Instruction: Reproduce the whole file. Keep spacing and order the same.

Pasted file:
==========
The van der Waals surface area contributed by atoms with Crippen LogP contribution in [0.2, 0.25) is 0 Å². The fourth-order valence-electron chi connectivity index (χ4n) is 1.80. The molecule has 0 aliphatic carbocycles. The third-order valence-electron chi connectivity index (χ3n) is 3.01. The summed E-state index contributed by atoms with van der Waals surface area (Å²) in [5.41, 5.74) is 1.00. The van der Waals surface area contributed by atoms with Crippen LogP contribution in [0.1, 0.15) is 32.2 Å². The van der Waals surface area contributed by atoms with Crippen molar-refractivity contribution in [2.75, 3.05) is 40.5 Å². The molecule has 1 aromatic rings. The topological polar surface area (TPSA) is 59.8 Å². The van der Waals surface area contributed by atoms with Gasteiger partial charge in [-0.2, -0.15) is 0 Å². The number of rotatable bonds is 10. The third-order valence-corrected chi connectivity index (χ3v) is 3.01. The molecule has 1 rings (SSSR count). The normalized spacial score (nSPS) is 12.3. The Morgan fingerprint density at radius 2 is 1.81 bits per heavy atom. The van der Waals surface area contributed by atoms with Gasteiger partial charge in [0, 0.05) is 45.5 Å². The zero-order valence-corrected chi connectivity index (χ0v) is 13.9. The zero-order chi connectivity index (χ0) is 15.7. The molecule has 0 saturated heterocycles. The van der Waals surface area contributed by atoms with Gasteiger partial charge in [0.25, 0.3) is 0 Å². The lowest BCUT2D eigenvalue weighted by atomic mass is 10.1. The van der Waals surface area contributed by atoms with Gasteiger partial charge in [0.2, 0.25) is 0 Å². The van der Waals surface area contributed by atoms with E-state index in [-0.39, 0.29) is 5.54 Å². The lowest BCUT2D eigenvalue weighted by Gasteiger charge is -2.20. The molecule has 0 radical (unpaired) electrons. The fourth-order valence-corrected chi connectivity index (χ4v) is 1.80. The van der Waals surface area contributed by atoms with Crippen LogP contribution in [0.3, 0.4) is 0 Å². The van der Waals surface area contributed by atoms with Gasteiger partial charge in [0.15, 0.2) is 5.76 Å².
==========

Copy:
The van der Waals surface area contributed by atoms with Crippen LogP contribution in [0.2, 0.25) is 0 Å². The fourth-order valence-electron chi connectivity index (χ4n) is 1.80. The molecule has 0 aliphatic carbocycles. The third-order valence-electron chi connectivity index (χ3n) is 3.01. The summed E-state index contributed by atoms with van der Waals surface area (Å²) in [5.41, 5.74) is 1.00. The van der Waals surface area contributed by atoms with Crippen LogP contribution in [0.1, 0.15) is 32.2 Å². The van der Waals surface area contributed by atoms with Crippen molar-refractivity contribution in [2.75, 3.05) is 40.5 Å². The molecule has 1 aromatic rings. The topological polar surface area (TPSA) is 59.8 Å². The van der Waals surface area contributed by atoms with Gasteiger partial charge in [-0.2, -0.15) is 0 Å². The number of rotatable bonds is 10. The third-order valence-corrected chi connectivity index (χ3v) is 3.01. The molecule has 1 rings (SSSR count). The normalized spacial score (nSPS) is 12.3. The Morgan fingerprint density at radius 2 is 1.81 bits per heavy atom. The van der Waals surface area contributed by atoms with Gasteiger partial charge in [0, 0.05) is 45.5 Å². The zero-order valence-corrected chi connectivity index (χ0v) is 13.9. The zero-order chi connectivity index (χ0) is 15.7. The molecule has 0 saturated heterocycles. The van der Waals surface area contributed by atoms with Gasteiger partial charge in [0.25, 0.3) is 0 Å². The lowest BCUT2D eigenvalue weighted by atomic mass is 10.1. The van der Waals surface area contributed by atoms with Gasteiger partial charge in [0.2, 0.25) is 0 Å². The van der Waals surface area contributed by atoms with E-state index in [-0.39, 0.29) is 5.54 Å². The lowest BCUT2D eigenvalue weighted by Gasteiger charge is -2.20. The molecule has 0 radical (unpaired) electrons. The fourth-order valence-corrected chi connectivity index (χ4v) is 1.80. The van der Waals surface area contributed by atoms with Crippen LogP contribution in [0.3, 0.4) is 0 Å². The van der Waals surface area contributed by atoms with Gasteiger partial charge in [0.15, 0.2) is 5.76 Å².